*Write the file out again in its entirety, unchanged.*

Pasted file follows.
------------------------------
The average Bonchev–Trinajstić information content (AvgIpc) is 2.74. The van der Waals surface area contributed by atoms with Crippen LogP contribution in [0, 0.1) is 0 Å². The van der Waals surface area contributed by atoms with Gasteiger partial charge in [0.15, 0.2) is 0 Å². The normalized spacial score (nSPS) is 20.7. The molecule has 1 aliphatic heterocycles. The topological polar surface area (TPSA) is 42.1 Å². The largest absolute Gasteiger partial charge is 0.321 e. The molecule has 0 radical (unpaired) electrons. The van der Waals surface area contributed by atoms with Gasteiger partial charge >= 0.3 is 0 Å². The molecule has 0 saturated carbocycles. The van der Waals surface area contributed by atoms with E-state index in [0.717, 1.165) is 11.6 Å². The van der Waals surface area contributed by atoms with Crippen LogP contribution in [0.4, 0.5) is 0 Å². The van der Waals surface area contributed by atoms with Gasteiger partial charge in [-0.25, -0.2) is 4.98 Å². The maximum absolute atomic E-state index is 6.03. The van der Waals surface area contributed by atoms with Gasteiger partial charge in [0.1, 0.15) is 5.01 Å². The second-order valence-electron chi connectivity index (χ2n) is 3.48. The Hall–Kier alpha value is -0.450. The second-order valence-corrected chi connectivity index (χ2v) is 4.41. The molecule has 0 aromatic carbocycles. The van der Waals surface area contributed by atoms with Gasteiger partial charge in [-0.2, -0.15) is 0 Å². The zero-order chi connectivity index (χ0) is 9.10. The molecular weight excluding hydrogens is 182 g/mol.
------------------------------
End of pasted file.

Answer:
The average Bonchev–Trinajstić information content (AvgIpc) is 2.74. The van der Waals surface area contributed by atoms with Crippen LogP contribution in [0, 0.1) is 0 Å². The van der Waals surface area contributed by atoms with Gasteiger partial charge in [0.15, 0.2) is 0 Å². The normalized spacial score (nSPS) is 20.7. The molecule has 1 aliphatic heterocycles. The topological polar surface area (TPSA) is 42.1 Å². The largest absolute Gasteiger partial charge is 0.321 e. The molecule has 0 radical (unpaired) electrons. The van der Waals surface area contributed by atoms with Gasteiger partial charge >= 0.3 is 0 Å². The molecule has 0 saturated carbocycles. The van der Waals surface area contributed by atoms with E-state index in [0.717, 1.165) is 11.6 Å². The van der Waals surface area contributed by atoms with Crippen LogP contribution in [0.4, 0.5) is 0 Å². The van der Waals surface area contributed by atoms with Gasteiger partial charge in [-0.25, -0.2) is 4.98 Å². The maximum absolute atomic E-state index is 6.03. The van der Waals surface area contributed by atoms with Gasteiger partial charge in [0.1, 0.15) is 5.01 Å². The second-order valence-electron chi connectivity index (χ2n) is 3.48. The Hall–Kier alpha value is -0.450. The second-order valence-corrected chi connectivity index (χ2v) is 4.41. The molecule has 0 aromatic carbocycles. The van der Waals surface area contributed by atoms with Gasteiger partial charge in [-0.2, -0.15) is 0 Å². The zero-order chi connectivity index (χ0) is 9.10. The molecular weight excluding hydrogens is 182 g/mol.